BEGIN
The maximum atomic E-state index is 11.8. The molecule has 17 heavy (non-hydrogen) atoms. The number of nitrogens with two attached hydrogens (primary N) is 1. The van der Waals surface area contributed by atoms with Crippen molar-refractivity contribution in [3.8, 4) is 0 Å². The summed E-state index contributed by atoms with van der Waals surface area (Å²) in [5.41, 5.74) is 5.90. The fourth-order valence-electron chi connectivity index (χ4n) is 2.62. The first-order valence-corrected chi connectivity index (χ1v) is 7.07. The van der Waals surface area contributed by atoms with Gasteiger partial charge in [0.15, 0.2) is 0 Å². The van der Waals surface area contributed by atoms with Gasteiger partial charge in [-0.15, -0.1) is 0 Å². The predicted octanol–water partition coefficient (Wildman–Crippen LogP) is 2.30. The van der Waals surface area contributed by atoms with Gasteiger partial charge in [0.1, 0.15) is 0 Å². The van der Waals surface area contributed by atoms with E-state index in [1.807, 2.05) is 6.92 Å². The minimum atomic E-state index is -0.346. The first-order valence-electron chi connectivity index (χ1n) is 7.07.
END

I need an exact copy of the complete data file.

The maximum atomic E-state index is 11.8. The molecule has 17 heavy (non-hydrogen) atoms. The number of nitrogens with two attached hydrogens (primary N) is 1. The van der Waals surface area contributed by atoms with Crippen molar-refractivity contribution in [3.8, 4) is 0 Å². The summed E-state index contributed by atoms with van der Waals surface area (Å²) in [5.41, 5.74) is 5.90. The fourth-order valence-electron chi connectivity index (χ4n) is 2.62. The first-order valence-corrected chi connectivity index (χ1v) is 7.07. The van der Waals surface area contributed by atoms with Gasteiger partial charge in [0.15, 0.2) is 0 Å². The van der Waals surface area contributed by atoms with Gasteiger partial charge in [-0.15, -0.1) is 0 Å². The predicted octanol–water partition coefficient (Wildman–Crippen LogP) is 2.30. The van der Waals surface area contributed by atoms with Gasteiger partial charge in [0.1, 0.15) is 0 Å². The van der Waals surface area contributed by atoms with E-state index in [1.807, 2.05) is 6.92 Å². The minimum atomic E-state index is -0.346. The first-order valence-electron chi connectivity index (χ1n) is 7.07.